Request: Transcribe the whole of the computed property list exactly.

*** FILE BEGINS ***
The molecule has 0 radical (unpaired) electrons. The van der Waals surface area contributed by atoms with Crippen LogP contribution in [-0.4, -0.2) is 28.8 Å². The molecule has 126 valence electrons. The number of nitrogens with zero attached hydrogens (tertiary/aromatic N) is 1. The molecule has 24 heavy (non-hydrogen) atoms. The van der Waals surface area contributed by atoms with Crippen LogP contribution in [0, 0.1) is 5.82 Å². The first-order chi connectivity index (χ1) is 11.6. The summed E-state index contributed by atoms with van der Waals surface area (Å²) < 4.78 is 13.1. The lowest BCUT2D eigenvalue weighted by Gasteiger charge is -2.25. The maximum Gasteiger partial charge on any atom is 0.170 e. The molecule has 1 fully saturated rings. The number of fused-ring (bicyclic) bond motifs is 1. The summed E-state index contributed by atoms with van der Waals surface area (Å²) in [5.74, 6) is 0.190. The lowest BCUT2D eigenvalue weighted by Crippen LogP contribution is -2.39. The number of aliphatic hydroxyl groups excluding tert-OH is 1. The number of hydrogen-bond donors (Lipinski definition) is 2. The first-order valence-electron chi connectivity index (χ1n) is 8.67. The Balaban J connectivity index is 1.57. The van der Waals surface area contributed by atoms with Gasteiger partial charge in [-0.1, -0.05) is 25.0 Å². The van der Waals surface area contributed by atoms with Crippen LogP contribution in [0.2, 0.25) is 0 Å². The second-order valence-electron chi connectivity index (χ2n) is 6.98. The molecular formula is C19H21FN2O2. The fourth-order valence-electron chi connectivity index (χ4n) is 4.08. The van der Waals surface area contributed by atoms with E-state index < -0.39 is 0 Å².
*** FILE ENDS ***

The molecule has 0 radical (unpaired) electrons. The van der Waals surface area contributed by atoms with Crippen LogP contribution in [-0.4, -0.2) is 28.8 Å². The molecule has 126 valence electrons. The number of nitrogens with zero attached hydrogens (tertiary/aromatic N) is 1. The molecule has 24 heavy (non-hydrogen) atoms. The van der Waals surface area contributed by atoms with Crippen LogP contribution in [0, 0.1) is 5.82 Å². The first-order chi connectivity index (χ1) is 11.6. The summed E-state index contributed by atoms with van der Waals surface area (Å²) < 4.78 is 13.1. The lowest BCUT2D eigenvalue weighted by Gasteiger charge is -2.25. The maximum Gasteiger partial charge on any atom is 0.170 e. The molecule has 1 fully saturated rings. The number of fused-ring (bicyclic) bond motifs is 1. The summed E-state index contributed by atoms with van der Waals surface area (Å²) in [5.74, 6) is 0.190. The lowest BCUT2D eigenvalue weighted by Crippen LogP contribution is -2.39. The number of aliphatic hydroxyl groups excluding tert-OH is 1. The number of hydrogen-bond donors (Lipinski definition) is 2. The first-order valence-electron chi connectivity index (χ1n) is 8.67. The Balaban J connectivity index is 1.57. The van der Waals surface area contributed by atoms with Gasteiger partial charge in [-0.1, -0.05) is 25.0 Å². The van der Waals surface area contributed by atoms with Crippen LogP contribution in [0.2, 0.25) is 0 Å². The second-order valence-electron chi connectivity index (χ2n) is 6.98. The molecular formula is C19H21FN2O2. The fourth-order valence-electron chi connectivity index (χ4n) is 4.08. The van der Waals surface area contributed by atoms with E-state index < -0.39 is 0 Å².